Saturday, April 25, 2009
Last weekend, here in Bloomington, I attended a wood engraving workshop taught by Gaylord Schanilec. Gaylord gave a talk the night before at Indiana University's Lilly Library about his personal history as an artist and printer. He's recently completed Sylvae; a catalogue and guide to the 24 species of trees on his Wisconsin property. The theme of trees and printing their grain was to come up in the workshop later.
With it being a two-day introduction and the fact that I haven't done this sort of printmaking before, I didn't get too ambitious in subject matter or complexity.
Gaylord has found that endgrain blocks of hard maple work just as well, if not better, for his purposes as the more traditional boxwood, so that's what was used for my print. The background block was printed from elm, if I'm remembering correctly. I learned a bit about the marks which different gravers make as well as how to operate a Vandercook proofing press.
It's been a long time since I've done artwork in two dimensions, especially this sort of thing where what you create on the block isn't directly related to what you get as a final result. The image is reversed, of course, but also with wood engraving if you want to create a black line, you've got to cut it twice- once on each side. The tendency is for beginners to create white-line images, on black backgrounds because it's much easier to conceive. At one point I realized I was carving the block instead of engraving it, so if I want to delve further into this art form, my mind's got to separate the three-dimensional instincts of miniature carving and its tool use, from those of two dimensions.
I have some boxwood in my store that isn't idea for carving, so I might cut out some type-high blocks, order some gravers and get cutting.
Wednesday, March 11, 2009
As majestic as the soaring can seem, up close they're really ugly creatures, but I keep thinking they might make an interesting subject for a carving. Maybe by injecting some humor into it.
Saturday, February 28, 2009
I'm satisfied with this piece as it's the first time I've tried to carve the human figure and I think it didn't come out too bad. More importantly, I'm happy with the overall quality of the carving and the finishing. Lately, I've been thinking about netsuke- both contemporary and antique and have begun to think that many of today's pieces, though showing extreme talent, creativity and care, have become just a bit too precious and rarefied. The directness and vitality of earlier works is becoming lost- it's almost if we're entering a baroque phase with this type of carving. Some have become figurines.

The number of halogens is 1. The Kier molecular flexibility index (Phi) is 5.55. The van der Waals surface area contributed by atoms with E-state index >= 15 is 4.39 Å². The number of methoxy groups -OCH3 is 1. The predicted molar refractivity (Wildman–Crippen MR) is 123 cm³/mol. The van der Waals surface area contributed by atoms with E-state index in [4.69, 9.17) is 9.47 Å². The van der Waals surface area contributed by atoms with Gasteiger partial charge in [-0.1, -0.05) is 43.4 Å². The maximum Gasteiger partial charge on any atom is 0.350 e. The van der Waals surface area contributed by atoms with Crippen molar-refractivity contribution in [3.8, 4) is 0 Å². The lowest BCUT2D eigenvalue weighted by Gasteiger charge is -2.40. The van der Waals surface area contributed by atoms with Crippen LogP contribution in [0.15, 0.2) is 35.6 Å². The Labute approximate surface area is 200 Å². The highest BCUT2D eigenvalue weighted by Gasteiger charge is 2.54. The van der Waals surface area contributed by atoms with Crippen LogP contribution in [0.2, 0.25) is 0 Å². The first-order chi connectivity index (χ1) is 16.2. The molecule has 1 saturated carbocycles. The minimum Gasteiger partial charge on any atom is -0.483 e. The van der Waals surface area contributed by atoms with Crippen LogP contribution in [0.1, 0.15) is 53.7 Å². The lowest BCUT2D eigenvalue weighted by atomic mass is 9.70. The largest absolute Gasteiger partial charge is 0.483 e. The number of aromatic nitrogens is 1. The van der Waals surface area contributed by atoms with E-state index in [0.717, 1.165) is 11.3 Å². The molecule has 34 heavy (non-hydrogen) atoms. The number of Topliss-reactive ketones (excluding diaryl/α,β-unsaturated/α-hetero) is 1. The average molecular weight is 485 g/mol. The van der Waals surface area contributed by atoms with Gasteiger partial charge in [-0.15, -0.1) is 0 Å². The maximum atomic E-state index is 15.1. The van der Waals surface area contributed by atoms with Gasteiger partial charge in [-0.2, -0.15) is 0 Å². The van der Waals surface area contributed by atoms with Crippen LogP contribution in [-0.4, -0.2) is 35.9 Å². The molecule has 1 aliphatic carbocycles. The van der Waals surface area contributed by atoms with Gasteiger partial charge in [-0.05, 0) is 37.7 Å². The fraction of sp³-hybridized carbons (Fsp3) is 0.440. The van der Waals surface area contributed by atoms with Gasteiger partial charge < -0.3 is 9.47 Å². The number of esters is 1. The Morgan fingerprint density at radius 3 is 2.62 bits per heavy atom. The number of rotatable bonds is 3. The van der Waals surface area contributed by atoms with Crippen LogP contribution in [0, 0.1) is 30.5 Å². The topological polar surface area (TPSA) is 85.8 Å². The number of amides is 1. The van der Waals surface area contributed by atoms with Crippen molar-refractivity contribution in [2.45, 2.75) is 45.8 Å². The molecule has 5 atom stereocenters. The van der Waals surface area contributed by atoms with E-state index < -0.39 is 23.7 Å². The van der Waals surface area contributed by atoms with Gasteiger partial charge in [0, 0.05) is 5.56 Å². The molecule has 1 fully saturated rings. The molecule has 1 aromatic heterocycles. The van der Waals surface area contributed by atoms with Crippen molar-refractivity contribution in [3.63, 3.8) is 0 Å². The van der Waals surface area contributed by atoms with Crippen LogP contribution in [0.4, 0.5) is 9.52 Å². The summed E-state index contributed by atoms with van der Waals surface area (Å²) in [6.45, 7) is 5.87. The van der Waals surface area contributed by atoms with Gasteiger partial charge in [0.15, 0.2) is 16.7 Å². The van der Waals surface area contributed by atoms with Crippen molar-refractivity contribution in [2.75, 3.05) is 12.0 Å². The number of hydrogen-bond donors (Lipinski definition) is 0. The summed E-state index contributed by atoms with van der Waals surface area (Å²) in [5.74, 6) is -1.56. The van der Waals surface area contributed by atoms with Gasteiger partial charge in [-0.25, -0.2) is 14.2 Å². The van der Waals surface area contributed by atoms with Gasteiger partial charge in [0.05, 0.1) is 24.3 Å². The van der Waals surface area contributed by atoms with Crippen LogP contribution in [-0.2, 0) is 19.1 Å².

So, keeping that in mind, I wanted to stress the directness of carving with this piece- not sanding and polishing out too many details and facets of the knife cut. This is afterall a carving in wood, with edge tools, and should show it. I've noticed with some of my work lately that the sanding and polishing process dulls the work- both visually and impact-wise. The impression becomes watered down from an earlier phase in the creation, after the carving work has ended and I'm on to sanding and refinement.
Let me know what you think. In the meantime, I'm on to ideas for the next piece from what I learned by this one.
Note: I've updated this post 6/9/09 to show better photographs.
Tuesday, February 24, 2009
Saturday, February 21, 2009
Friday, February 20, 2009
Thursday, February 19, 2009
Thursday, January 1, 2009
Robin Wood is a bowlturner living in England. I came across his work last week and thought I'd pass the link along. He works with green wood and a foot powered pole lathe- creating bowls based on traditional English and Scottish designs. Spoons too.
I like the utilitarian purpose and design of his work, as well as the scholarly yet easy attitude he seems to bring to it. The designs aren't necessarily artistic statements. The forms are simple, functional, sturdy and honest. They're rightly beautiful. Why so? Perhaps it the familiarity that comes from turning thousands of pieces. Perhaps he's gotten past thinking about it.
On the contrary, so much of what I see in contemporary bowl turning comes down to being, well, downright ugly. Wood grain and pattern are poorly utilized in an attempt to make an 'artistic statement', or one-off piece. Forms show no grace. Wasted wood.
Please have a look at Robin's website and blog. Let him know what you think.